Talk of period poverty sounds like a dismal exaggeration, but the truth is that it’s a reality that affects millions of people around the world — and no one seems to want to talk about it.
While it may be an unknown reality for some of us, as we safely buy our pads or tampons each month, there are those who simply don’t have that option. This can be due to various reasons, from the economic decisions of the country in which they reside to more idiosyncratic issues such as lack of knowledge. The result can even be as serious as endometriosis, a condition that hits our communities of color hardest, especially Latinas.
Period poverty is a multi-layered crisis that varies by country, region, and socioeconomic status.
For example, Mexico City recently introduced a new law banning single-use plastic products. While this seemed to be an environmentally friendly decision and a great idea to create more sustainable products, many people immediately called attention to the fact that this law would include tampons.
A group of feminists and human rights advocates immediately began fighting the ban. As reported by The Lily, shortly after the ban went into effect, tampons with plastic applicators quickly sold out in major stores and pharmacies in the city.
Can you imagine the chaos?
Such a move could lead menstruators to turn to other alternatives out of survival necessity, including less hygienic products such as reusable pads or rags.
“When menstruators resort to unhygienic alternatives, they are vulnerable to harmful physical and mental outcomes. Products like rags, paper towels, and reused pads put menstruators at a heightened risk for urogenital infections, such as urinary tract infections and bacterial vaginosis,” the University of Michigan’s School of Public Health explains.
It all ties into period poverty and the lack of resources and accessibility, which, if you guessed, leads to even more serious issues.
Period Poverty and Communities of Color
This hits home since it is widely known that black and Latinx women showed the highest level of period poverty in 2020. In a report by George Mason University, the senior author Dr. Jhumka Gupta comments, “immigrant and first-generation students also reported higher levels of period poverty.”
It is a deeper fear once our immigration status could potentially be questioned. Although gynecology health is important to avoid these issues that could be fought off as quickly as they develop, it is a common issue in our Latinx community due to fear of going to the doctor because of your immigration status or a high bill.
When the Obamacare support came to light, The Atlantic reported that “Even with President Obama emphasizing that information provided when applying for Obamacare would not be transferred to immigration services, the 5.5 million American-born children of undocumented parents may find their families avoiding Obamacare sign-ups out of fear of exposing their status.”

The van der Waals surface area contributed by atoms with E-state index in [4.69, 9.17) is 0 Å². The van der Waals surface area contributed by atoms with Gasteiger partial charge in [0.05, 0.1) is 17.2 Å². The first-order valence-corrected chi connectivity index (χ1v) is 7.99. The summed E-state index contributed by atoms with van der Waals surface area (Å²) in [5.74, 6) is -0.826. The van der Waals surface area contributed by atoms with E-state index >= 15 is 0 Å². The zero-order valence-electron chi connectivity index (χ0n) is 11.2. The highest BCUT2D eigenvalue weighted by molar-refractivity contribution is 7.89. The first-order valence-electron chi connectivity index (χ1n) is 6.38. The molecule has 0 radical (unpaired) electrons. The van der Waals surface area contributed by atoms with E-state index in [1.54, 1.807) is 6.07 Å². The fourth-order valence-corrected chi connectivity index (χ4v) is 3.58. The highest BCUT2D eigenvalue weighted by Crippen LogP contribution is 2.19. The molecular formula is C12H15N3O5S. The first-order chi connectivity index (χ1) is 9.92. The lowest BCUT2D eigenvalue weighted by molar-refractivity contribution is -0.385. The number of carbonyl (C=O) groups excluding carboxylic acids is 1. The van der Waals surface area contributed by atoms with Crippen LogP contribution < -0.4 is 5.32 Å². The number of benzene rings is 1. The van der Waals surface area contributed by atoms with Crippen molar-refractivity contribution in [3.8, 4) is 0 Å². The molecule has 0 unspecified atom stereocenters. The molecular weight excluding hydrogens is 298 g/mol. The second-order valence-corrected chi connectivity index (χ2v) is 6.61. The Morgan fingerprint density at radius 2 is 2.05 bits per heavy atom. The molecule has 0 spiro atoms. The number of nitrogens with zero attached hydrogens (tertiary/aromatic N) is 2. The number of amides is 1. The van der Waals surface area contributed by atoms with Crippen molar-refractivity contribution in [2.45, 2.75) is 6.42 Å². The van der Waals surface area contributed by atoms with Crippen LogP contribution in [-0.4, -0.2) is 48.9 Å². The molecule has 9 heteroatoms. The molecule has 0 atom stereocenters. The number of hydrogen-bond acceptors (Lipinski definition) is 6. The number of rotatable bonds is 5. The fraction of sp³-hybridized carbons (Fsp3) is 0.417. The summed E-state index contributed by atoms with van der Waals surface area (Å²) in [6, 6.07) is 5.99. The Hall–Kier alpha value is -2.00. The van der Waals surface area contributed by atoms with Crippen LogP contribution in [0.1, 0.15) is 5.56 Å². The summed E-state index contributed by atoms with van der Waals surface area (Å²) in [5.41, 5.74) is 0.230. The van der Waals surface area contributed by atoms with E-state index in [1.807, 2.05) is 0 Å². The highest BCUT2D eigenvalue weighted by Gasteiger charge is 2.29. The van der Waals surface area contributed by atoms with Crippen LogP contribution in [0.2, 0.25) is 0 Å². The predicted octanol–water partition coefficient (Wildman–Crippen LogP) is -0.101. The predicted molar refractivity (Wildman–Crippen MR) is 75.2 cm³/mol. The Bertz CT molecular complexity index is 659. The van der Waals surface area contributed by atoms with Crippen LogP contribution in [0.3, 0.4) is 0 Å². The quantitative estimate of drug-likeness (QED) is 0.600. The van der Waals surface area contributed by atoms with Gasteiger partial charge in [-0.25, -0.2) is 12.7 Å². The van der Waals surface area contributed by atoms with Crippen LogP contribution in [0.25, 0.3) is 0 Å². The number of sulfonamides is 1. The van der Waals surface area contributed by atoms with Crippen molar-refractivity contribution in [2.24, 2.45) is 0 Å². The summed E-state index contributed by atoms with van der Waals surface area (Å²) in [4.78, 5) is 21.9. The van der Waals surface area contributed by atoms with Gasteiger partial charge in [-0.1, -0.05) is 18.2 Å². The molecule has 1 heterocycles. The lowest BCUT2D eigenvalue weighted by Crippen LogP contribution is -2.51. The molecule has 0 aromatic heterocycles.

The fear in Latinx and lower-income individuals is so deeply rooted that it manages to affect every aspect of ourselves, including those that lead to avoiding getting your critical annual health check-up.
Without proper checkups, you’re at a higher risk of unknown illnesses that could develop and spread inside of you if not treated on time. For instance, endometrial cancer is a common illness in our community simply because we lack knowledge of its initial symptoms.
Yes, we can ease these symptoms with home remedies, but there comes a time when there are greater variables involved. An interesting reason is that according to the Cancer Support Community, “Hispanic women are less likely to receive routine Pap smears and to seek medical attention once they exhibit symptoms, allowing cancer to progress to a more advanced stage. This is particularly challenging for Hispanic women as they face unique disparities such as access to information, hospitals or clinics, and health insurance.”
Where’s the light at the end of the tunnel?
To begin with, globally, organizations are advocating for free menstrual products in schools, such as they are doing in the United Kingdom. The global non-profit PERIOD, for example, has the mission statement of “eradicating period poverty and stigma through service, education, and advocacy.”
By distributing menstrual products, promoting youth leadership, and championing menstrual equity in policy, PERIOD aims to center those disproportionately affected by period poverty and support local efforts for menstrual equity. They are currently accepting donations and set up Zoom events to encourage these types of discussions.
Furthermore, as I always recommend, speak to your community, and particularly involve those who are more discrete with their immigration status. You never know what they are going through and how you can help.
Our community doesn’t know about these resources simply because of their lack of research or internet access. It is about helping one another and keeping an eye out for those scared to voice their concerns.
Period poverty is an issue that has been affecting us for years and isn’t going to be solved within the next decade. Still, within our communities, we can start the dialogue of supplying free menstrual products for our local schools and recommend a more extended education on reproduction and overall the importance of gynecological health.
How is it that in the United States, they only cover this subject once or twice throughout the years of elementary to high school? It is more than just sex and reproduction — it’s about female health and digging into the uncomfortable layers that are not yet regularly voiced.
Hopefully, we will soon have more mainstream organizations contributing to eradicating period poverty and destroying the negative connotations surrounding it. There’s so much generational fear rooted in us that we must work together to shake it all off for our kids and their families.